I want you to consider for a moment the idea that you have no control over the things that happen outside your own brain and body. Part of the training given to children to develop a sense of agency and self-control is to teach them the impact of their actions on the world around them. And to some extent this is a hepful concept because it teaches children to consider others’ feelings, to recognize their contribution to problems, and to enhance their ability to empathize with others.
At the same time, if we are over-identified with ourselves as agents controlling our world, we can begin to believe
that we have more control over our environment, circumstances, and reality than we actually do. This can lead to extremely frustrating experiences when we act in ways that we believe will produce the results we want, yet the world stubbornly refuses to cooperate with us. At some level, it’s important for us to come to terms with the limit of control we have over the world around us. Just because we work hard in school, it doesn’t mean we will automatically be rewarded with a high-paying job or a dream career. Just because we follow the rules, it doesn’t mean that we will be rewarded with the best opportunities in life.
And this is even more true when it comes to interpersonal relationships, because each person in the relationship has the capacity to choose their own actions. I can be the nicest person to someone else, and they can still treat me unkindly. I can try my best to be friendly to someone, and they can still turn a cold shoulder to my friendly overtures. I can buy thoughtful gifts and do thoughtful things for them, and they can completely ignore me, never thinking about the things I like or value. This is what makes relationships so painful, and what creates most of the challenges in intimate relationships.
But here’s the real kicker: when it comes to relationships, we often don’t even have that much of a choice about the actions we take. We convince ourselves of the illusion of self-control and conscious action in relationships, but more often than not, our relational behavior functions on a pre-conscious set of neuro-physiological reactions that fire extremely fast, while our slower conscious brain tries to catch up and make sense of it all as it happens. This pre-conscious process is typically rooted in our childhood experiences with parental figures and the implicit memories our brains encoded from those experiences. Our conscious brain tries to come in behind and make sense of our reactions. Frequently, our explanations involve blaming the other person for our behavior — pinning on them responsibility for our actions that were more than likely informed by things from very early in our lives.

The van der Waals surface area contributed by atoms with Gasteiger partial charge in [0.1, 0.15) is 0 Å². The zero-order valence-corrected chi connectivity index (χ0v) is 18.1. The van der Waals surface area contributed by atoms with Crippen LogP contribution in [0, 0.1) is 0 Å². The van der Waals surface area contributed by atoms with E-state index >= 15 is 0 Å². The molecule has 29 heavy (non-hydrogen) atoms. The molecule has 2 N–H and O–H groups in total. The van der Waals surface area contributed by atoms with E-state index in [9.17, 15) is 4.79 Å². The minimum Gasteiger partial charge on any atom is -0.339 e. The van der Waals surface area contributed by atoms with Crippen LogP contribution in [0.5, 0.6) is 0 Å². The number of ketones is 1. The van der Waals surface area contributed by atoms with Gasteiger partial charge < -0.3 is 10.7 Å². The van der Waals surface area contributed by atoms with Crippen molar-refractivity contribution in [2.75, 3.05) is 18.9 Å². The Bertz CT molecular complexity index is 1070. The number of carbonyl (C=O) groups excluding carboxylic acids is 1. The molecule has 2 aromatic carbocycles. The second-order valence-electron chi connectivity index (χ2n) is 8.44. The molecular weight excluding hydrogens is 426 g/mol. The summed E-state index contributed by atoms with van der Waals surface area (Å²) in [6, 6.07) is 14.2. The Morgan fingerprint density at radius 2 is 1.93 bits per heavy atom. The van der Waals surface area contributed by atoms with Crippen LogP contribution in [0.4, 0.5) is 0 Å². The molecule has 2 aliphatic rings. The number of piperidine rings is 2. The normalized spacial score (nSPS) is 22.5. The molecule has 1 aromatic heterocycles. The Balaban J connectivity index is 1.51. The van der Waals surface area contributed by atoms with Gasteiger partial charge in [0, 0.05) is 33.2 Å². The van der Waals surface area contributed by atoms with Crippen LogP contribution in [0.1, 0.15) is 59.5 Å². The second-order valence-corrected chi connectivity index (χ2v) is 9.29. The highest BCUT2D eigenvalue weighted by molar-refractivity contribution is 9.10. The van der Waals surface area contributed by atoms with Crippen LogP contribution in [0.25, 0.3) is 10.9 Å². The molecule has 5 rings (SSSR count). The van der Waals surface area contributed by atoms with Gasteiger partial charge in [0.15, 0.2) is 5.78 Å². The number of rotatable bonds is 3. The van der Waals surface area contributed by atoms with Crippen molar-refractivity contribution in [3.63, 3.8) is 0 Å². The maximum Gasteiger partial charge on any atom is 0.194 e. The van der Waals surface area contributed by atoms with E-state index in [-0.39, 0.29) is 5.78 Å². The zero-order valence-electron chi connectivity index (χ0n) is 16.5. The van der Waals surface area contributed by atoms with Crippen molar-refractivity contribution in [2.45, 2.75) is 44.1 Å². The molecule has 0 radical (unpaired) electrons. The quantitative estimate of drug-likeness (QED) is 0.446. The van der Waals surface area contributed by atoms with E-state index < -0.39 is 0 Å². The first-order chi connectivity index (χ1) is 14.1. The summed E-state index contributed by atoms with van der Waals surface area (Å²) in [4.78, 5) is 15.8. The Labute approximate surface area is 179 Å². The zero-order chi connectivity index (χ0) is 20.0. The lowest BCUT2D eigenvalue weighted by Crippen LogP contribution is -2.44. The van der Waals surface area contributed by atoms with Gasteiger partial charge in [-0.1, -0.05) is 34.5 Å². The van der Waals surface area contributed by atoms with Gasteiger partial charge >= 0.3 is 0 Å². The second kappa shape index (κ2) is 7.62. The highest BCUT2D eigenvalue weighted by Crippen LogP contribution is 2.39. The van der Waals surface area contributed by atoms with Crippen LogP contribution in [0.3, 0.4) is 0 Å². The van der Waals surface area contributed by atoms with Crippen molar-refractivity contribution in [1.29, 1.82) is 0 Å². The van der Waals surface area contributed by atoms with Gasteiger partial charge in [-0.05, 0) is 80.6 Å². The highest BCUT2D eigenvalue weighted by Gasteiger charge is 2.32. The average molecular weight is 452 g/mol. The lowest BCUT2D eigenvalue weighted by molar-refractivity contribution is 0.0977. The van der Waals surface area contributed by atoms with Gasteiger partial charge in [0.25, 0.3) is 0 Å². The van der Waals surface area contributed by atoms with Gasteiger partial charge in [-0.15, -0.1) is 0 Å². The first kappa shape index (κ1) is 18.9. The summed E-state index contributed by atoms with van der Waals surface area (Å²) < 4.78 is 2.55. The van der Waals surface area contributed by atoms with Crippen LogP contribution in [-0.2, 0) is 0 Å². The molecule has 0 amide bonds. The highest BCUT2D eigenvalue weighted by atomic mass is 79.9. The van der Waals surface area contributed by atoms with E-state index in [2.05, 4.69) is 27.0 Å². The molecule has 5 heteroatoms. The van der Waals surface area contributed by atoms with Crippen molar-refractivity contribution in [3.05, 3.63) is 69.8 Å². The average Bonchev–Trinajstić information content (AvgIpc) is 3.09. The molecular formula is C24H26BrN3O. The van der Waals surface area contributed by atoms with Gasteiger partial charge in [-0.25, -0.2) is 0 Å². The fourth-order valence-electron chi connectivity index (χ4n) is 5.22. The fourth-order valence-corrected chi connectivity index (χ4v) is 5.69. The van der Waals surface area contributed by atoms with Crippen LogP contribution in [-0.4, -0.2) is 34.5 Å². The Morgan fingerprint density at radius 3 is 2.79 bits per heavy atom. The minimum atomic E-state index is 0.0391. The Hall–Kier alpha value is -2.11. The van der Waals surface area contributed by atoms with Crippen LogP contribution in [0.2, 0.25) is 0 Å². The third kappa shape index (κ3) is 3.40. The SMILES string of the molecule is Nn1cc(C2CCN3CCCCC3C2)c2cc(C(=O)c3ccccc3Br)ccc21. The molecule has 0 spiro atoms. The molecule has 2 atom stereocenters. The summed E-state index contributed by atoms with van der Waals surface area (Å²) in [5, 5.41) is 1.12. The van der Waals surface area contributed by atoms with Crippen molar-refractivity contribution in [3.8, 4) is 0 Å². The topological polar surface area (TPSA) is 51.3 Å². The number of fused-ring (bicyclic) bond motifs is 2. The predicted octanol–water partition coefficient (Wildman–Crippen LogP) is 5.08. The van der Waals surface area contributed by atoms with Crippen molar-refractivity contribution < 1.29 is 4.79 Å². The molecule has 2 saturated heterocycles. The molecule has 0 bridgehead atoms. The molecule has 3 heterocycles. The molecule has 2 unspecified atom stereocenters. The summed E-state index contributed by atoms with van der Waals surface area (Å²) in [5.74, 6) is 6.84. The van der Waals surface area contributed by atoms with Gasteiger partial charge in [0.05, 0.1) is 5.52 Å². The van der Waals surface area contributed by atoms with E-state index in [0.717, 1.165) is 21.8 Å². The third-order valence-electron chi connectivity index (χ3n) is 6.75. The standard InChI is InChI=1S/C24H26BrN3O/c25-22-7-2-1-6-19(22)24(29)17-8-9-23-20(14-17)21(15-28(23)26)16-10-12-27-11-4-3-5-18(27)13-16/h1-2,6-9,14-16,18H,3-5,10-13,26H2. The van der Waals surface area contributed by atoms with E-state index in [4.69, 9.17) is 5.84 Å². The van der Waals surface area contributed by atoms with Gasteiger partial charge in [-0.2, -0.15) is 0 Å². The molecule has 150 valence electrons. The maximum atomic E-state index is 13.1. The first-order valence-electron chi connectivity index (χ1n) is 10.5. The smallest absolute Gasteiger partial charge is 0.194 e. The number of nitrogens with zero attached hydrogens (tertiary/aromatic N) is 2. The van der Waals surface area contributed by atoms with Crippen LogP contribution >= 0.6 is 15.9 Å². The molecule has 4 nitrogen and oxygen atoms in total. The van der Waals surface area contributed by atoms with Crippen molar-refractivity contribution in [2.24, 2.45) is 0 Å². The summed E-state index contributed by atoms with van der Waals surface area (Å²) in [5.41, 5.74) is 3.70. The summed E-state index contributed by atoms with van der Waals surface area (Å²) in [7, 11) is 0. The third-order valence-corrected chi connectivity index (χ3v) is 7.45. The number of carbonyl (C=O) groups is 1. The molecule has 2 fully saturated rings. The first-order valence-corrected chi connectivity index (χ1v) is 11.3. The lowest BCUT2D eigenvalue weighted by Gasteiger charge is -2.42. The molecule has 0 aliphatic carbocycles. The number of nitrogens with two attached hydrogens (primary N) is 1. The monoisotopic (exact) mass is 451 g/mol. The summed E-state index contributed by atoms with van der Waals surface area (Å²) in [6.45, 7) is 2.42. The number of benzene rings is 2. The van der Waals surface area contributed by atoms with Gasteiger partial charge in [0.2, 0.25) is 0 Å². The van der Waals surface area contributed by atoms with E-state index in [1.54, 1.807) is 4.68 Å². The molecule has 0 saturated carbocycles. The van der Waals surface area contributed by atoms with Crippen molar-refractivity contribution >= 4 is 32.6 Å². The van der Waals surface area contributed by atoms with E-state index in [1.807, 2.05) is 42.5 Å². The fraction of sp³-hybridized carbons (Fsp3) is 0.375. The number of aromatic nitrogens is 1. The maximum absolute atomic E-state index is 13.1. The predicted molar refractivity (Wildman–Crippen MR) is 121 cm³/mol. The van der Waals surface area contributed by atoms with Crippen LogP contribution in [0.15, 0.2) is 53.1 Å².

So what are we supposed to do with this?
I want to suggest that most successful relationships are successful because the partners understand (whether explicitly or intuitively) that they cannot control the outcomes of their relationship. All they can do is take responsibility for ensuring their own actions are ones that are most likely to create conditions where the relationship can flourish and grow. At any given moment, two people in relationship are either cultivating pro-growth conditions, or they are cultivating relationally deadening conditions. If you think your direct actions can “make” something happen in your relationship, then you’re living under a powerful illusion — the illusion that you directly control your relational outcomes. That’s both a terrifying level of responsiblity to take on and an impossible task to achieve.
Instead of trying to own that kind of impossible power, you’re better served by recognizing just how limited your control really is. Then you are free to think about what are the most important things that you can do to cultivate pro-growth conditions without being attached to a direct responsibility for the actual growth itself.